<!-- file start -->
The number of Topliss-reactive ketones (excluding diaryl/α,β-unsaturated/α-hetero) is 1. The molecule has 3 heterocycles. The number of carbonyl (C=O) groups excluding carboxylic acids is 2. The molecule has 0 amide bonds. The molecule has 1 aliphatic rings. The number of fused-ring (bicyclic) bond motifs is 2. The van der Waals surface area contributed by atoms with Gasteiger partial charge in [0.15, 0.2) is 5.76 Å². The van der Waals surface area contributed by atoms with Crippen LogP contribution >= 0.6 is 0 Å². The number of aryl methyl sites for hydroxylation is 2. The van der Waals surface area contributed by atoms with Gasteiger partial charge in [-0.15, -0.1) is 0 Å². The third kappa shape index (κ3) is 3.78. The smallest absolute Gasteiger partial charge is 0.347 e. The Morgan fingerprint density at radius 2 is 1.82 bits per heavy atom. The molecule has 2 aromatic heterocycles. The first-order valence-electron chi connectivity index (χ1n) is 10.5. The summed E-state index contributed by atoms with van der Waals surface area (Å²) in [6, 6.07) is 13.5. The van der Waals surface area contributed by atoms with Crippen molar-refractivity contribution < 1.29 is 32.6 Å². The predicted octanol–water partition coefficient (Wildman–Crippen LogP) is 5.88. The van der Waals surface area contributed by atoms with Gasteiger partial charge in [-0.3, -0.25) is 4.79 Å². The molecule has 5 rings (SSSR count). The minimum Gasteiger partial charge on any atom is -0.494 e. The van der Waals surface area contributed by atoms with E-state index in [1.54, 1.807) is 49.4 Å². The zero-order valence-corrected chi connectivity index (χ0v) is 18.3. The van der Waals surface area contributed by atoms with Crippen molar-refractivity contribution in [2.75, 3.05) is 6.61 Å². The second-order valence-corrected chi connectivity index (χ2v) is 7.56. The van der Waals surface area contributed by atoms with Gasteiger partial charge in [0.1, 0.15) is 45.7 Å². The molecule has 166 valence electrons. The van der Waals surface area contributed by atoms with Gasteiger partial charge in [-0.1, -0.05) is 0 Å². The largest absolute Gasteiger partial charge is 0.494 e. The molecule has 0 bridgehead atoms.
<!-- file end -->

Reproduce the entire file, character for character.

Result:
The number of Topliss-reactive ketones (excluding diaryl/α,β-unsaturated/α-hetero) is 1. The molecule has 3 heterocycles. The number of carbonyl (C=O) groups excluding carboxylic acids is 2. The molecule has 0 amide bonds. The molecule has 1 aliphatic rings. The number of fused-ring (bicyclic) bond motifs is 2. The van der Waals surface area contributed by atoms with Gasteiger partial charge in [0.15, 0.2) is 5.76 Å². The van der Waals surface area contributed by atoms with Crippen LogP contribution >= 0.6 is 0 Å². The number of aryl methyl sites for hydroxylation is 2. The van der Waals surface area contributed by atoms with Gasteiger partial charge in [-0.15, -0.1) is 0 Å². The third kappa shape index (κ3) is 3.78. The smallest absolute Gasteiger partial charge is 0.347 e. The Morgan fingerprint density at radius 2 is 1.82 bits per heavy atom. The molecule has 2 aromatic heterocycles. The first-order valence-electron chi connectivity index (χ1n) is 10.5. The summed E-state index contributed by atoms with van der Waals surface area (Å²) in [6, 6.07) is 13.5. The van der Waals surface area contributed by atoms with Crippen molar-refractivity contribution < 1.29 is 32.6 Å². The predicted octanol–water partition coefficient (Wildman–Crippen LogP) is 5.88. The van der Waals surface area contributed by atoms with Gasteiger partial charge in [-0.3, -0.25) is 4.79 Å². The molecule has 5 rings (SSSR count). The minimum Gasteiger partial charge on any atom is -0.494 e. The van der Waals surface area contributed by atoms with E-state index in [1.54, 1.807) is 49.4 Å². The zero-order valence-corrected chi connectivity index (χ0v) is 18.3. The van der Waals surface area contributed by atoms with Crippen molar-refractivity contribution in [2.75, 3.05) is 6.61 Å². The second-order valence-corrected chi connectivity index (χ2v) is 7.56. The van der Waals surface area contributed by atoms with Gasteiger partial charge in [0.1, 0.15) is 45.7 Å². The molecule has 166 valence electrons. The van der Waals surface area contributed by atoms with Gasteiger partial charge in [-0.1, -0.05) is 0 Å². The largest absolute Gasteiger partial charge is 0.494 e. The molecule has 0 bridgehead atoms.